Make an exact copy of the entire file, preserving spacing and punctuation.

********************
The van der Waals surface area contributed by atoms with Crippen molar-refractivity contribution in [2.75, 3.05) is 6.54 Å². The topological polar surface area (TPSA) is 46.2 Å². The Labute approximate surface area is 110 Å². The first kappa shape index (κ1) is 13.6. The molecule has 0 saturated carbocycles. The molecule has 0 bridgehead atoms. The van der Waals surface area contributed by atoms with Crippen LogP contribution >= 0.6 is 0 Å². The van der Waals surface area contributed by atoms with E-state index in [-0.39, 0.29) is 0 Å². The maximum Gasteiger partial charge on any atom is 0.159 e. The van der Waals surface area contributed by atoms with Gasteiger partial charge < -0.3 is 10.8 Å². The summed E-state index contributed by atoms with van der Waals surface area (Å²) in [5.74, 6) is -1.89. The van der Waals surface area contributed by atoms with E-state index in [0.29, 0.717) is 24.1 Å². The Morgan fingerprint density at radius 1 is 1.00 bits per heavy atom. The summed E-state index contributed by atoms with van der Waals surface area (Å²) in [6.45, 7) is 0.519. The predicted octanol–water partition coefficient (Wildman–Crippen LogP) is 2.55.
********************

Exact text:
The van der Waals surface area contributed by atoms with Crippen molar-refractivity contribution in [2.75, 3.05) is 6.54 Å². The topological polar surface area (TPSA) is 46.2 Å². The Labute approximate surface area is 110 Å². The first kappa shape index (κ1) is 13.6. The molecule has 0 saturated carbocycles. The molecule has 0 bridgehead atoms. The van der Waals surface area contributed by atoms with Crippen LogP contribution >= 0.6 is 0 Å². The van der Waals surface area contributed by atoms with E-state index in [-0.39, 0.29) is 0 Å². The maximum Gasteiger partial charge on any atom is 0.159 e. The van der Waals surface area contributed by atoms with Gasteiger partial charge < -0.3 is 10.8 Å². The summed E-state index contributed by atoms with van der Waals surface area (Å²) in [5.74, 6) is -1.89. The van der Waals surface area contributed by atoms with E-state index in [0.29, 0.717) is 24.1 Å². The Morgan fingerprint density at radius 1 is 1.00 bits per heavy atom. The summed E-state index contributed by atoms with van der Waals surface area (Å²) in [6.45, 7) is 0.519. The predicted octanol–water partition coefficient (Wildman–Crippen LogP) is 2.55.